Peavey Vypyr Tube 60
That's right. A Modeler. My excuse is that it's cheap (450 USD) and it's got a tube in the preamp and an all tube power amp. It doesn't have channels, but it has amps. For this review, I will do two sections: pedals/FX and Amps.
The basic way this amp is all wired up on the inside is as follows:
Digital 32 bit SHARC processor for Pedals -> Analog amp simulator -> Digital SHARC processor for Rack FX sims -> 12AX7 buffer tube -> 60W 6L6 power amp (2 6L6 tubes)
I play this amp almost every single day, as it is my bedroom and band practice amp. As such, I have experience at both loud and low volumes.
There are pedals for lots of different effects. A full list can be found on the internet somewhere, but I'm reviewing the practical ones. Such as the Phaser, Flanger, and Chorus. Each of these does what they're supposed to do, and I can get tons of sounds from them. They are controlled by pushing the knob for the pedals like a button and then use what would be the Amp's EQ to control parameters 1 and 2. The rack effect editing follows the same process. Peavey put a lot of work into packing as many instructions onto the front panel, so its crowded but reading the front makes it pretty simple. The parameters are short and sweet: Speed and Depth for all of the modulation. There are a few boosts and overdrives that model the Zakk Wylde OD, the Tube Screamer, a Fuzz box, and a boost with mild overdrive. Each does their job, but I stick mainly to the tube screamer and boost. The others cause too much feedback when I'm trying to simulate the TS into a Marshall kind of sound. On the effects side, the only thing I really use over here is the chorus, to mix with the pedal side's flanger. The mixture sounds really good with the right settings, and with delay (which can be added via tap tempo and modifying of parameters in edit mode for the pedals or FX) actually sounds really nice. There is also a slap echo that works nicely. The rotary and tremelo do what they should, but my only complaint is that of all FX, tremelo should have a dedicated tap tempo button. ecause the amp has a digital interface, I can never get that exact tempo on the stutter. The sounds do what they should, and they work for me (mostly), the mostly bedroom musician, but they're better than my distortion pedal and my old digital FX board. I'd give a 7/10 overall on the pedals, because I know they aren't the best but they get the job done.
The amp models on this sucker are pretty nice. I believe there are 12 or 13 models, each with a clean (green) or distorted/pushed (red) sound. The left side is reserved mostly for modern amps, like the 6505, the JSX, the XXX, the Mesa Rectifier, the Diezel and the Krankenstein. On the right we have cleaner/vintage amps, such as the Fender Twin and Deluxe, the AC30, The Marshall Plexi, an amp modeled after Brian May's modded ?Vox? and a Peavey Classic. Each of them have great cleans, minus the Plexi, which is dull and lacking in high end. The Vox works really well; I use it for all of my permanent cleans, from my jazzy settings to my metal settings. I can push it for a light grit, or tone it down but retain a sparkle. The cleans on the XXX, Twin, Deluxe, and Classic all sound very similar. The left side, with the high gain contenders, works just as it should. each of these amps has a slightly different voice to it. The Diezel has that lower mid thump, like the rectifier, but it somewhat muddier than the rectifier. I use the Diezel for my metal rhythm. I use the rectifier for my alt. rock distortion. The Krankenstein was, obviously, placed for the Dimebag fans. You scoop those mids and dime the trebe and you get that Walk sound very quickly. If I had an SH-13 I know I would sound almost exactly like him with this model. The Krankenstein has too much upper mid voicing and is largely unusable for anything besides Pantera. The 6505 is a generic, metalhead sound. It has its applications. The JSX and the XXX behave similarly, as they both are extremely sensitive to EQ changes. Boosting the mids in either acts as a boost function. I added delay and made the JSX my soloing tone for metal applications. 8/10 overall, due to versatility but many models sound too similar to differentiate.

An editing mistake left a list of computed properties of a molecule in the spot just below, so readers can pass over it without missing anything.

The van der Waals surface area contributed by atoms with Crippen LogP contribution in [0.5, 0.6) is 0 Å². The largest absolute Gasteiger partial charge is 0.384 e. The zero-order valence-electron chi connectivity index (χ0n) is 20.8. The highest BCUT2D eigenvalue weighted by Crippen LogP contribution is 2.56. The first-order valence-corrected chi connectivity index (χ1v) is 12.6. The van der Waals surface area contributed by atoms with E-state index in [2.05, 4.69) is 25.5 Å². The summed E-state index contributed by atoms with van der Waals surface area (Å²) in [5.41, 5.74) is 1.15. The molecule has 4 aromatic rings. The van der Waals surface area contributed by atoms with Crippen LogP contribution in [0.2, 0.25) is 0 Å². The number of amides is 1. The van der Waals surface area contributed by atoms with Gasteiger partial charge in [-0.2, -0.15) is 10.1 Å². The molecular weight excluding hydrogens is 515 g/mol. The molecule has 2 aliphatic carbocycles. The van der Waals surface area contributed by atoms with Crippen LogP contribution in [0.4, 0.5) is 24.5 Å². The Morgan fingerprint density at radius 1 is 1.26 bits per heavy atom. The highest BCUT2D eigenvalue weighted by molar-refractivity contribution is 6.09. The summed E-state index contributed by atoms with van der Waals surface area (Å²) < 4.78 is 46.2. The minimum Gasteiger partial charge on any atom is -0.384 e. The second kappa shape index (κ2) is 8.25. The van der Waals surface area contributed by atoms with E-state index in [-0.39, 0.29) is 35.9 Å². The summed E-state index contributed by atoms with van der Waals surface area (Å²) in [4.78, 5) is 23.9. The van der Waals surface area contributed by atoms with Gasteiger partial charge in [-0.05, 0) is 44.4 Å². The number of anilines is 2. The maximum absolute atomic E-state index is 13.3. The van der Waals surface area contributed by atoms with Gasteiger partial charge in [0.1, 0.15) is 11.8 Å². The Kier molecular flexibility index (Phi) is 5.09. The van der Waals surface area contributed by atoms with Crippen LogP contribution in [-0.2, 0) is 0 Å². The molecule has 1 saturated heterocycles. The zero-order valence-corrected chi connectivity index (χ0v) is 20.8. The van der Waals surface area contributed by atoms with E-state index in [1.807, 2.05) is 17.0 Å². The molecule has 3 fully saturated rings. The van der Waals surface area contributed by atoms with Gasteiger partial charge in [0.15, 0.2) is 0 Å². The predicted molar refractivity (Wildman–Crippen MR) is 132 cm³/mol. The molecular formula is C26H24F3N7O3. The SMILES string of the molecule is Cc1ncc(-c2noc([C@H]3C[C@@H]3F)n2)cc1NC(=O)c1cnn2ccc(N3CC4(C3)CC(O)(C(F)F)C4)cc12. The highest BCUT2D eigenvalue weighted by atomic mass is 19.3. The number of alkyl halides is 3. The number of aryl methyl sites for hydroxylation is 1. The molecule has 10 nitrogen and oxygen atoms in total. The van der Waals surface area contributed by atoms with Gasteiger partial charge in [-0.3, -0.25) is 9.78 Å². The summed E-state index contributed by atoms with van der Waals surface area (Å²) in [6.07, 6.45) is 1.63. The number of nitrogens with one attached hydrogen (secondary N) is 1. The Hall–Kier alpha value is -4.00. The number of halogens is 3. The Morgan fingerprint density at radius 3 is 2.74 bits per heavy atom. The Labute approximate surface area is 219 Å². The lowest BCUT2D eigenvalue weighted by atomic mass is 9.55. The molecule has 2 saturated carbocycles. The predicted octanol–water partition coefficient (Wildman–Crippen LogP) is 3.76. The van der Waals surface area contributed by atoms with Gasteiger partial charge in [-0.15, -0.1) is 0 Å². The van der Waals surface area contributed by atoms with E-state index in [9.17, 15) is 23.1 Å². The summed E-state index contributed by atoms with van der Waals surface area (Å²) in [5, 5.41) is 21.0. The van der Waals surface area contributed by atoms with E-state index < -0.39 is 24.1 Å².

For the price point, this amp does a lot of stuff, and if you throw in another hundred you can get the Sanpera 1 footswitch, enabling the looper, a fun function. However, the looped track plays back louder and the software occasionally mibehaves. The amp has frozen on me before, but I play it a lot and can count the number of one times on one hand, which that number is 4. This amp is used every day. Overall, for what it is, I gove an 8/10.